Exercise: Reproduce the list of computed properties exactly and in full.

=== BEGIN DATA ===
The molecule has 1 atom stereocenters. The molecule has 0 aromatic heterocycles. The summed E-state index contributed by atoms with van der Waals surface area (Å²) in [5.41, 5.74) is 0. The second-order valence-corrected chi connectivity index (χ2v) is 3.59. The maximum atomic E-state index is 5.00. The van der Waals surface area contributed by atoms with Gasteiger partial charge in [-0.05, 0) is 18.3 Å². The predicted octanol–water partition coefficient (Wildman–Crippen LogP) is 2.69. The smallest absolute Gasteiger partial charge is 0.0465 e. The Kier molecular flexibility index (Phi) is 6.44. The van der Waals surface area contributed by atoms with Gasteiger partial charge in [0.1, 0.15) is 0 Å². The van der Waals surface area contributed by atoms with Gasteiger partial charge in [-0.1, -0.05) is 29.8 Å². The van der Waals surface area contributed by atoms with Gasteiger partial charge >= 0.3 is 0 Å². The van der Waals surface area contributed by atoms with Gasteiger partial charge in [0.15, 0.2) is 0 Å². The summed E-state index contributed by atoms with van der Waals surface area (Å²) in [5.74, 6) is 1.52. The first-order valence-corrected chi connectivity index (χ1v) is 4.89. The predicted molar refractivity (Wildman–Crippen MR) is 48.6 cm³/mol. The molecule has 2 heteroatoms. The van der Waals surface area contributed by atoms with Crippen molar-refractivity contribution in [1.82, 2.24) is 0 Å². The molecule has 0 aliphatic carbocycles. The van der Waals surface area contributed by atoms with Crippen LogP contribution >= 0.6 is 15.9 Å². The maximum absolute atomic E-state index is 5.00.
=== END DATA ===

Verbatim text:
The molecule has 1 atom stereocenters. The molecule has 0 aromatic heterocycles. The summed E-state index contributed by atoms with van der Waals surface area (Å²) in [5.41, 5.74) is 0. The second-order valence-corrected chi connectivity index (χ2v) is 3.59. The maximum atomic E-state index is 5.00. The van der Waals surface area contributed by atoms with Gasteiger partial charge in [-0.05, 0) is 18.3 Å². The predicted octanol–water partition coefficient (Wildman–Crippen LogP) is 2.69. The smallest absolute Gasteiger partial charge is 0.0465 e. The Kier molecular flexibility index (Phi) is 6.44. The van der Waals surface area contributed by atoms with Gasteiger partial charge in [0.1, 0.15) is 0 Å². The van der Waals surface area contributed by atoms with Gasteiger partial charge in [-0.1, -0.05) is 29.8 Å². The van der Waals surface area contributed by atoms with Gasteiger partial charge >= 0.3 is 0 Å². The van der Waals surface area contributed by atoms with Gasteiger partial charge in [0.15, 0.2) is 0 Å². The summed E-state index contributed by atoms with van der Waals surface area (Å²) in [5.74, 6) is 1.52. The first-order valence-corrected chi connectivity index (χ1v) is 4.89. The predicted molar refractivity (Wildman–Crippen MR) is 48.6 cm³/mol. The molecule has 2 heteroatoms. The van der Waals surface area contributed by atoms with Crippen molar-refractivity contribution in [1.82, 2.24) is 0 Å². The molecule has 0 aliphatic carbocycles. The van der Waals surface area contributed by atoms with Crippen LogP contribution >= 0.6 is 15.9 Å². The maximum absolute atomic E-state index is 5.00.